I received an excellent question recently about God and logic. The respondent was essentially asking why God can’t do the logically impossible and if His inability to do so mean that there is some sort of “logical fabric” in the universe to which God is subject. Does this logical fabric precede God?
My response is below:
I was very excited when I saw your question because it is so deep! I can tell that you’ll go far in your pursuit of these things since you are asking such fundamental questions! It sounds like there are two things we will want to address. First, why can’t God do the logically impossible? Second, where does logic come from anyway?
It will be helpful to answer the second question first, and we can borrow from the thinking in the Moral Argument to aid us. Remember that in the Moral Argument we came to the conclusion that virtue or “the good” is rooted in God’s nature. The “good” is the way that God is fundamentally. It is for that reason that God is both morally good and not subject to an external moral law.
Logic, similarly, is rooted in God’s nature. Rational thought is the way God thinks. Geisler puts it this way in Systematic Theology in One Volume, “God does not merely choose to be rational and consistent. He is rational by his very nature. The scriptures inform us, for example, ‘It is impossible for God to lie’ (Heb. 6:18) and that ‘He cannot deny Himself’ (2 Tim. 2:13 NKJV). Likewise, God cannot be irrational. It is contrary to His nature as the ultimate, perfect, absolutely rational Being in the universe to violate the laws of logic.” (pg 68, emphasis original).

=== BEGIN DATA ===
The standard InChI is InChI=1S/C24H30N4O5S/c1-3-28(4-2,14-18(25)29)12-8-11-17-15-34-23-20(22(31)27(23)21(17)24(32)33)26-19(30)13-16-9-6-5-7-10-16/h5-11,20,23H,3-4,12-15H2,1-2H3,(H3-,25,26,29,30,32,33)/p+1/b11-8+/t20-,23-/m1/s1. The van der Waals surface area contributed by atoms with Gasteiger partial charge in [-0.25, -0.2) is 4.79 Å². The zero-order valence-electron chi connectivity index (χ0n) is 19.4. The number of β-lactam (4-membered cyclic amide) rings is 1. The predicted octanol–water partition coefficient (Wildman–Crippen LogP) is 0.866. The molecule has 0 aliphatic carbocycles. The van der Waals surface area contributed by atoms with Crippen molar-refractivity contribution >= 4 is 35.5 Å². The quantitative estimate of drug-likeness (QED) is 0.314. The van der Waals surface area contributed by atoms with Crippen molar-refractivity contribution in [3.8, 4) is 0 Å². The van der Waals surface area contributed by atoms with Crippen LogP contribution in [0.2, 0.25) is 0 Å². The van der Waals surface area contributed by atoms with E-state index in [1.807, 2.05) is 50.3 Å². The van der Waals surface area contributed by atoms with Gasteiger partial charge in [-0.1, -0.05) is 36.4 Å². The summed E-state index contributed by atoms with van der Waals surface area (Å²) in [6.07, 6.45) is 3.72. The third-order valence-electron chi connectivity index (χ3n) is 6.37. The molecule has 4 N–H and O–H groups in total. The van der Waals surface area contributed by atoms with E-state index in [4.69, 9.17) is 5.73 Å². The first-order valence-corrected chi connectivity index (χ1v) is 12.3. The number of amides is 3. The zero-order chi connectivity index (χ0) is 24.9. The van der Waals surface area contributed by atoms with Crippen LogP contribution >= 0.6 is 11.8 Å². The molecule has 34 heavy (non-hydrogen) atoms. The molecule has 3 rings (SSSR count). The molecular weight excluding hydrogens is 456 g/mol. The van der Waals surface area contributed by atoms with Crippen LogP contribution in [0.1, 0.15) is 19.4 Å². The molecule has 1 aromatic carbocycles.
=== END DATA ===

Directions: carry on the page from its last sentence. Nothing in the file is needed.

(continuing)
There are a couple of things that follow from this. First, it would be nonsensical to say that God can transcend the laws of logic. Since logic is rooted in God’s nature, then one would have to say that God must transcend himself (which is absurd). Logic is not a creation of God, and therefore is not some external “thing” that he can rise above. We can also see why God will always act rationally; it is in his very nature to do so.
We are not arbitrarily rooting logic in God’s nature. Remember that, just as in the Moral Argument, we experience logic firsthand. Since we experience logic firsthand then we can think through what the best explanation for it may be. The best explanation for rationality in the universe is that it should be rooted in God’s nature.
Although this gives us a fair answer to your first question regarding God’s inability to do the logically impossible, more can be said about that also. The problem here is with referent. Imagine that I asked, “Can God create a ‘feave’?” Such a question doesn’t have an answer because there is no such thing as a “feave”. The word “feave” doesn’t refer to anything, I have just combined letters in a nonsensical way. So there isn’t really an answer to the question because the question is incoherent. What if I were to ask, “Can God create a square-circle?” Just as in our previous example, a “square-circle” is a meaningless combination of words. It makes no difference that the words “square” and “circle” are sensible because I have mashed them together in nonsensical fashion. There is no object known as a “square-circle” for God to create, so there really isn’t even an answer to the question. The question itself is nonsense. So when we say that God cannot do the logically impossible, what we are really saying is that there are no such things as logically impossible feats for God to perform or not perform. We can only construct logically irrational combinations of letters/words.
Some might argue that God must transcend logic. We’ve given an answer to that already, but we can also ask them what exactly they mean by this? Typically what they have in mind is that God should act illogically, but this is not transcending above logic but rather falling below it. I suspect that one will have difficulty describing what it would even mean to be more than logical and that they will inevitably fall into a description of acting less than logical.
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